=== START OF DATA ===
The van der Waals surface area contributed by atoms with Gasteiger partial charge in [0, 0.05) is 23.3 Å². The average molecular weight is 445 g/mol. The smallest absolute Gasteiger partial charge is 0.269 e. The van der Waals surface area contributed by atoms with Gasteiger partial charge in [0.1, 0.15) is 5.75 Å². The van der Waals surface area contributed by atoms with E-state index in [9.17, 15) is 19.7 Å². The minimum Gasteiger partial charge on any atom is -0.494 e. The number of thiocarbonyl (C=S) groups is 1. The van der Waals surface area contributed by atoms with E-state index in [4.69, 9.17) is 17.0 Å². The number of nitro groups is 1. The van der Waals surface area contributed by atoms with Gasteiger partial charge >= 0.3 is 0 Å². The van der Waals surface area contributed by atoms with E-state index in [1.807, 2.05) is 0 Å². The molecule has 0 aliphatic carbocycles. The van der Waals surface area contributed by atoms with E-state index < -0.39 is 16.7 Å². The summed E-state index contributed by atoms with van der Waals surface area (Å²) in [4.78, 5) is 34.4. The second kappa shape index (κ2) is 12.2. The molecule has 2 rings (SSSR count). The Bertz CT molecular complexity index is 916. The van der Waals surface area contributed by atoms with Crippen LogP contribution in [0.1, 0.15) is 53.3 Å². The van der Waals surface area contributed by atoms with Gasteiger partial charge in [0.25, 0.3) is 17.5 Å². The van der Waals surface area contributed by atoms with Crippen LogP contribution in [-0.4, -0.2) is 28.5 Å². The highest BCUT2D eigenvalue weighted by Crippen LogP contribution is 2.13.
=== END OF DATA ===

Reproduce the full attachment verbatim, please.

The van der Waals surface area contributed by atoms with Gasteiger partial charge in [0, 0.05) is 23.3 Å². The average molecular weight is 445 g/mol. The smallest absolute Gasteiger partial charge is 0.269 e. The van der Waals surface area contributed by atoms with Gasteiger partial charge in [0.1, 0.15) is 5.75 Å². The van der Waals surface area contributed by atoms with E-state index in [9.17, 15) is 19.7 Å². The minimum Gasteiger partial charge on any atom is -0.494 e. The number of thiocarbonyl (C=S) groups is 1. The van der Waals surface area contributed by atoms with E-state index in [4.69, 9.17) is 17.0 Å². The number of nitro groups is 1. The van der Waals surface area contributed by atoms with Gasteiger partial charge >= 0.3 is 0 Å². The van der Waals surface area contributed by atoms with E-state index in [1.807, 2.05) is 0 Å². The molecule has 0 aliphatic carbocycles. The van der Waals surface area contributed by atoms with E-state index < -0.39 is 16.7 Å². The summed E-state index contributed by atoms with van der Waals surface area (Å²) in [4.78, 5) is 34.4. The second kappa shape index (κ2) is 12.2. The molecule has 2 rings (SSSR count). The Bertz CT molecular complexity index is 916. The van der Waals surface area contributed by atoms with Crippen LogP contribution in [0.1, 0.15) is 53.3 Å². The van der Waals surface area contributed by atoms with Gasteiger partial charge in [0.25, 0.3) is 17.5 Å². The van der Waals surface area contributed by atoms with Crippen LogP contribution in [-0.4, -0.2) is 28.5 Å². The highest BCUT2D eigenvalue weighted by Crippen LogP contribution is 2.13.